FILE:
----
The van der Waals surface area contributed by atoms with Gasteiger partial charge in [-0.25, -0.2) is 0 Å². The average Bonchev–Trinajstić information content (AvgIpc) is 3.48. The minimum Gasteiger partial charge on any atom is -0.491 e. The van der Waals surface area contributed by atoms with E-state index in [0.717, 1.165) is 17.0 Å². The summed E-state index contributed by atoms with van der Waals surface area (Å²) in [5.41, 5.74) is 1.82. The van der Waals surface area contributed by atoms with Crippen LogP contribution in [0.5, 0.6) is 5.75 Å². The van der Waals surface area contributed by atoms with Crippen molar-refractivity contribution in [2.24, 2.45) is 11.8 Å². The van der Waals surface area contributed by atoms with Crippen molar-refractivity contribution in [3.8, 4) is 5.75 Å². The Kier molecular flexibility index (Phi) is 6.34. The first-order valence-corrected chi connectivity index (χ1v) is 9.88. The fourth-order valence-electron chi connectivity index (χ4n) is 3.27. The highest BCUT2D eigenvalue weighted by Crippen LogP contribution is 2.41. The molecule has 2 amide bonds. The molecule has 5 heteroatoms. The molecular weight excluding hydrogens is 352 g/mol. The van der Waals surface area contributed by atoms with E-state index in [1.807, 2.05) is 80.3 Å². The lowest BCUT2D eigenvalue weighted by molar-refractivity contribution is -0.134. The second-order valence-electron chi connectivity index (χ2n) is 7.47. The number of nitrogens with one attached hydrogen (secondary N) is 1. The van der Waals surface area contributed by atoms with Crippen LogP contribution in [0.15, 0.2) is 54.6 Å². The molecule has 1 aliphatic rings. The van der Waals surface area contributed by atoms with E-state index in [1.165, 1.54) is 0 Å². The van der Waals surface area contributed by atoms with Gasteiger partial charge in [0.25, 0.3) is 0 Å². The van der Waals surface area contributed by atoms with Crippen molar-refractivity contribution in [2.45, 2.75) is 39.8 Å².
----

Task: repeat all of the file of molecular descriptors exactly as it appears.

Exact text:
The van der Waals surface area contributed by atoms with Gasteiger partial charge in [-0.25, -0.2) is 0 Å². The average Bonchev–Trinajstić information content (AvgIpc) is 3.48. The minimum Gasteiger partial charge on any atom is -0.491 e. The van der Waals surface area contributed by atoms with E-state index in [0.717, 1.165) is 17.0 Å². The summed E-state index contributed by atoms with van der Waals surface area (Å²) in [5.41, 5.74) is 1.82. The van der Waals surface area contributed by atoms with Crippen LogP contribution in [0.5, 0.6) is 5.75 Å². The van der Waals surface area contributed by atoms with Crippen molar-refractivity contribution in [2.24, 2.45) is 11.8 Å². The van der Waals surface area contributed by atoms with Crippen molar-refractivity contribution in [3.8, 4) is 5.75 Å². The Kier molecular flexibility index (Phi) is 6.34. The first-order valence-corrected chi connectivity index (χ1v) is 9.88. The fourth-order valence-electron chi connectivity index (χ4n) is 3.27. The highest BCUT2D eigenvalue weighted by Crippen LogP contribution is 2.41. The molecule has 2 amide bonds. The molecule has 5 heteroatoms. The molecular weight excluding hydrogens is 352 g/mol. The van der Waals surface area contributed by atoms with E-state index in [1.807, 2.05) is 80.3 Å². The lowest BCUT2D eigenvalue weighted by molar-refractivity contribution is -0.134. The second-order valence-electron chi connectivity index (χ2n) is 7.47. The number of nitrogens with one attached hydrogen (secondary N) is 1. The van der Waals surface area contributed by atoms with Crippen LogP contribution in [0.15, 0.2) is 54.6 Å². The molecule has 1 aliphatic rings. The van der Waals surface area contributed by atoms with E-state index in [1.165, 1.54) is 0 Å². The van der Waals surface area contributed by atoms with Gasteiger partial charge in [0.25, 0.3) is 0 Å². The van der Waals surface area contributed by atoms with Crippen molar-refractivity contribution in [2.45, 2.75) is 39.8 Å².